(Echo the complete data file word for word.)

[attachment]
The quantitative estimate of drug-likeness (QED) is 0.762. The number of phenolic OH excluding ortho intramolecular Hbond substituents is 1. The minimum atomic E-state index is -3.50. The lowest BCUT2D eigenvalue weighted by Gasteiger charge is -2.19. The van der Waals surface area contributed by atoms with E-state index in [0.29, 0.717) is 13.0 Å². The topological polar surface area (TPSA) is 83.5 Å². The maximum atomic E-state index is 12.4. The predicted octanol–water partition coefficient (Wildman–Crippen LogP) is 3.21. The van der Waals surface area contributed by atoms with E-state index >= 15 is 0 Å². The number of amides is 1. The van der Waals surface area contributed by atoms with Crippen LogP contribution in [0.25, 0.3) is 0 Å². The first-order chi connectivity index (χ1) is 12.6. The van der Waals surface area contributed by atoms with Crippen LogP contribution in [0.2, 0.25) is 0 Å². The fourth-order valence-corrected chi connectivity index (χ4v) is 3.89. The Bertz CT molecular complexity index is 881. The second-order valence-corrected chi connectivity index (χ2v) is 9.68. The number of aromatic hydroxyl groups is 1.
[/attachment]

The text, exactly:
The quantitative estimate of drug-likeness (QED) is 0.762. The number of phenolic OH excluding ortho intramolecular Hbond substituents is 1. The minimum atomic E-state index is -3.50. The lowest BCUT2D eigenvalue weighted by Gasteiger charge is -2.19. The van der Waals surface area contributed by atoms with E-state index in [0.29, 0.717) is 13.0 Å². The topological polar surface area (TPSA) is 83.5 Å². The maximum atomic E-state index is 12.4. The predicted octanol–water partition coefficient (Wildman–Crippen LogP) is 3.21. The van der Waals surface area contributed by atoms with E-state index >= 15 is 0 Å². The number of amides is 1. The van der Waals surface area contributed by atoms with Crippen LogP contribution in [0.25, 0.3) is 0 Å². The first-order chi connectivity index (χ1) is 12.6. The van der Waals surface area contributed by atoms with Crippen LogP contribution in [0.2, 0.25) is 0 Å². The fourth-order valence-corrected chi connectivity index (χ4v) is 3.89. The Bertz CT molecular complexity index is 881. The second-order valence-corrected chi connectivity index (χ2v) is 9.68. The number of aromatic hydroxyl groups is 1.